More Emacs drawings: Dired, moving around

This entry is part 4 of 4 in the series A Visual Guide to Emacs

Dired is the Emacs directory editor. You can get to it with C-x C-f (find-file) if you specify a directory. C-x d (dired) works too. Dired makes it easy to do batch operations on files. One of the niftiest features that you might not even think of looking for, though, is the ability to make a Dired buffer editable using C-x C-q (dired-toggle-read-only). Then you can use replace-regexp, keyboard macros, and all sorts of other ways to change filenames. When you switch back out of editing mode with C-x C-q, the files will be updated.

Here’s a cheat sheet for working with Dired.

2014-02-24 Emacs tips - use Dired to manage files #dired #emacs

2014-02-24 Emacs tips – use Dired to manage files #dired #emacs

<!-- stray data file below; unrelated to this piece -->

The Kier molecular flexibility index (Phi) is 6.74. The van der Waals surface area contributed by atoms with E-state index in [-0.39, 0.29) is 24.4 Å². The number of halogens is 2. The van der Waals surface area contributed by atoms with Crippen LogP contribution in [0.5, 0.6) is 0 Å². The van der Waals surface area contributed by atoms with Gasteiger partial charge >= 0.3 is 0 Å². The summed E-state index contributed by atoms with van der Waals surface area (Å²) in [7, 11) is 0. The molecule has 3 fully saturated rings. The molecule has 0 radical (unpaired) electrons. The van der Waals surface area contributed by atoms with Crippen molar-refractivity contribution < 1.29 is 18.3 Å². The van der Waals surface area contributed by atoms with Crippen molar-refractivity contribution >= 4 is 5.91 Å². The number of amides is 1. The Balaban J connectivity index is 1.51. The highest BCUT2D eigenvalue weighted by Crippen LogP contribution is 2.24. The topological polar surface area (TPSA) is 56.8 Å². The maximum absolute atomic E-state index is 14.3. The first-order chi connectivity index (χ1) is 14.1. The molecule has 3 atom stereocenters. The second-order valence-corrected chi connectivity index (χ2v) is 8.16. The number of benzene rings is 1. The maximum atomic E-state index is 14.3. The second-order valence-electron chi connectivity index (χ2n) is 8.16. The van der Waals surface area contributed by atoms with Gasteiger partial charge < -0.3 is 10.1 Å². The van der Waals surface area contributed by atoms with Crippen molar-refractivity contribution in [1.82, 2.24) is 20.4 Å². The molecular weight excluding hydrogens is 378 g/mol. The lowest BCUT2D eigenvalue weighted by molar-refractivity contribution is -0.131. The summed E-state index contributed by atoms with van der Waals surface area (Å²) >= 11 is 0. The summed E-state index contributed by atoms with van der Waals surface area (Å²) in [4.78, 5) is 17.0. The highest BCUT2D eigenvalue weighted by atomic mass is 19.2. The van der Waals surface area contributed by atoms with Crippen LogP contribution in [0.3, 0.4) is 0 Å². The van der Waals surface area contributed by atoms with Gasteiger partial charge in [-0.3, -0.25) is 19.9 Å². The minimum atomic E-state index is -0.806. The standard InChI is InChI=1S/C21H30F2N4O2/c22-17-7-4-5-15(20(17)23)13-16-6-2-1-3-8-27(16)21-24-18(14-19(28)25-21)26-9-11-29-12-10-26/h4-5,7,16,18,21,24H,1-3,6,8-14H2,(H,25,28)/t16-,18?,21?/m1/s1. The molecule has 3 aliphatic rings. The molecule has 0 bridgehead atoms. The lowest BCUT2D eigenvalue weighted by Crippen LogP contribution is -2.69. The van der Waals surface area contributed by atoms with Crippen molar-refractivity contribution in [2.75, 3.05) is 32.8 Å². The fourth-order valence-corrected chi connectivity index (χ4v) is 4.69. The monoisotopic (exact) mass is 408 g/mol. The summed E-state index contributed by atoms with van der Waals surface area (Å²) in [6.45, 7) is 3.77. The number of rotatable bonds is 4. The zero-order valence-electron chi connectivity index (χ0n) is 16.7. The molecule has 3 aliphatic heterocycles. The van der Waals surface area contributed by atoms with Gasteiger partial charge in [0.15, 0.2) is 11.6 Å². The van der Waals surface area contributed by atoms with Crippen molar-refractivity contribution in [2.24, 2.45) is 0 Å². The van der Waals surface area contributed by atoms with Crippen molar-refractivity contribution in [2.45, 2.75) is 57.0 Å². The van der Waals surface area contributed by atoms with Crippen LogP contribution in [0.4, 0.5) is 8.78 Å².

Also, bjonnh suggested making a cheat sheet for movement commands. I use the M-b, M-f, C-M-b, and C-M-f shortcuts a lot when working with Emacs Lisp. C-a and C-e are great too.

2014-02-27 Map for getting the hang of Emacs movement #emacs #map #guide

2014-02-27 Map for getting the hang of Emacs movement #emacs #map #guide

If you use evil-mode because you’re used to Vim shortcuts, this cheat sheet won’t be useful to you, but maybe I can make an evil-mode cheat sheet someday.

In other news, I’m slowly becoming the kind of person who can understand SmartParens. I’m getting the hang of slurp and barf, but the rest of it still boggles me. Someday!

Series Navigation« Some tips for learning Org Mode for Emacs
  • Fuco

    Speaking of dired and dired+, I might as well just plug my own collection of dired “enhancements”: https://github.com/Fuco1/dired-hacks Some of those things might even interest people :D